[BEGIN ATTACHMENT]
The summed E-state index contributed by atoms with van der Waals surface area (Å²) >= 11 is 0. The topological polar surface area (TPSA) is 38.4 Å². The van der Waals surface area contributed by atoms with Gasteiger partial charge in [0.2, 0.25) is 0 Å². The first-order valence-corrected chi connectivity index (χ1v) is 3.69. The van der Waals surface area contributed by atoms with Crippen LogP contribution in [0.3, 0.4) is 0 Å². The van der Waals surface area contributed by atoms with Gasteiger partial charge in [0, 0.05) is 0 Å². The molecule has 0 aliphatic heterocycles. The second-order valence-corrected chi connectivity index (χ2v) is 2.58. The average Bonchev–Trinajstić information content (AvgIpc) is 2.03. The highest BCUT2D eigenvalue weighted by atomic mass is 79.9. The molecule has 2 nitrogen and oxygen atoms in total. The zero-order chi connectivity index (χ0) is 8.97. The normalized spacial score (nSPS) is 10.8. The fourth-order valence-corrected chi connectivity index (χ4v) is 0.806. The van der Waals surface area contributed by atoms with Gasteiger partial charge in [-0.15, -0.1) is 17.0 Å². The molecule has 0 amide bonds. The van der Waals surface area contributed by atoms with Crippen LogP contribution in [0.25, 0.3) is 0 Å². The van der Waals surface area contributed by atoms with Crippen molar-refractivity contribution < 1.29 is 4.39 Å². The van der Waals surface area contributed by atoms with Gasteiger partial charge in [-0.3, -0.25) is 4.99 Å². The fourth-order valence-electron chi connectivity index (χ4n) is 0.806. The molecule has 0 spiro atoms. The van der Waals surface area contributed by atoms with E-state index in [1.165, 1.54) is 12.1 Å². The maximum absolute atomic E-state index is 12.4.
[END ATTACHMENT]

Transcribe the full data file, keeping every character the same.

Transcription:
The summed E-state index contributed by atoms with van der Waals surface area (Å²) >= 11 is 0. The topological polar surface area (TPSA) is 38.4 Å². The van der Waals surface area contributed by atoms with Gasteiger partial charge in [0.2, 0.25) is 0 Å². The first-order valence-corrected chi connectivity index (χ1v) is 3.69. The van der Waals surface area contributed by atoms with Crippen LogP contribution in [0.3, 0.4) is 0 Å². The van der Waals surface area contributed by atoms with Gasteiger partial charge in [0, 0.05) is 0 Å². The molecule has 0 aliphatic heterocycles. The second-order valence-corrected chi connectivity index (χ2v) is 2.58. The average Bonchev–Trinajstić information content (AvgIpc) is 2.03. The highest BCUT2D eigenvalue weighted by atomic mass is 79.9. The molecule has 2 nitrogen and oxygen atoms in total. The zero-order chi connectivity index (χ0) is 8.97. The normalized spacial score (nSPS) is 10.8. The fourth-order valence-corrected chi connectivity index (χ4v) is 0.806. The van der Waals surface area contributed by atoms with Gasteiger partial charge in [-0.15, -0.1) is 17.0 Å². The molecule has 0 amide bonds. The van der Waals surface area contributed by atoms with Crippen LogP contribution in [0.25, 0.3) is 0 Å². The van der Waals surface area contributed by atoms with Crippen molar-refractivity contribution < 1.29 is 4.39 Å². The van der Waals surface area contributed by atoms with Gasteiger partial charge in [-0.3, -0.25) is 4.99 Å². The fourth-order valence-electron chi connectivity index (χ4n) is 0.806. The molecule has 0 spiro atoms. The van der Waals surface area contributed by atoms with E-state index in [1.165, 1.54) is 12.1 Å². The maximum absolute atomic E-state index is 12.4.